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Common Law

David
C. Halkett

PARTNER

Remington
Roxborough

ASSOCIATE

Personal

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In British Columbia, individuals in common-law marriages are not considered to be formally married.  However, the rights afforded to common-law partners during a separation are generally the same as those afforded to individuals who have been married in a formal ceremony or through a civil procedure.

This is particularly true in instances of common law relationships that involve children.  The law attempts to approach these issues from the viewpoint of the child whenever a decision is being made that will impact that child’s life and security.  To a child, there is little difference between a common-law marriage and one that has been sanctioned by the courts or a religious institution.  The result of this interpretation of the law is that child support and child custody obligations in a common-law marriage are identical to a regular marriage.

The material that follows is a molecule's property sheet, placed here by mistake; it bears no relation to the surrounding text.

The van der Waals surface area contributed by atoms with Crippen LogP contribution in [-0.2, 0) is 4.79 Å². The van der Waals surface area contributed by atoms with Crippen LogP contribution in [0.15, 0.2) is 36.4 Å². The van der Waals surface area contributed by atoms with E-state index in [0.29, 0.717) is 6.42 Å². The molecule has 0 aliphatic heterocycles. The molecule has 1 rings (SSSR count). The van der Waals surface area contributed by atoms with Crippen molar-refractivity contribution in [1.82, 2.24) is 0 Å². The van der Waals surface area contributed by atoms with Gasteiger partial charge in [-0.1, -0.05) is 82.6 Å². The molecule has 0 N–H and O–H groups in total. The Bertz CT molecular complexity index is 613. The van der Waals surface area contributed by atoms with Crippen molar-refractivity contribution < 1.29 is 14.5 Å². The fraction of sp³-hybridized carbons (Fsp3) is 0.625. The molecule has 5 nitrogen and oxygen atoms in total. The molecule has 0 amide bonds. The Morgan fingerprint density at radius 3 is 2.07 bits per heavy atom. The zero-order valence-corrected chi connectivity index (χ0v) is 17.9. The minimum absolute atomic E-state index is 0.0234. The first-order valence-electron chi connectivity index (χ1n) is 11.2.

Our lawyers can help you understand your rights and obligations in common law relationships, and what to do when you want to dissolve one in B.C.  Contact our lawyers for a consultation right here.

Am I In A Common Law Relationship?

Whether or not a live-in relationship can be considered a common-law marriage generally depends on the amount of time that the couple has been living together.  In B.C., a common-law relationship requires only two years of cohabitation in a marriage like relationship.

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Same Sex Common Law Relationships

It’s important to note that in Canada, a common law marriage can occur in a same-sex relationship as well as a heterosexual relationship and that there is no legal distinction between the two.

David
C. Halkett

PARTNER

Remington
Roxborough

ASSOCIATE

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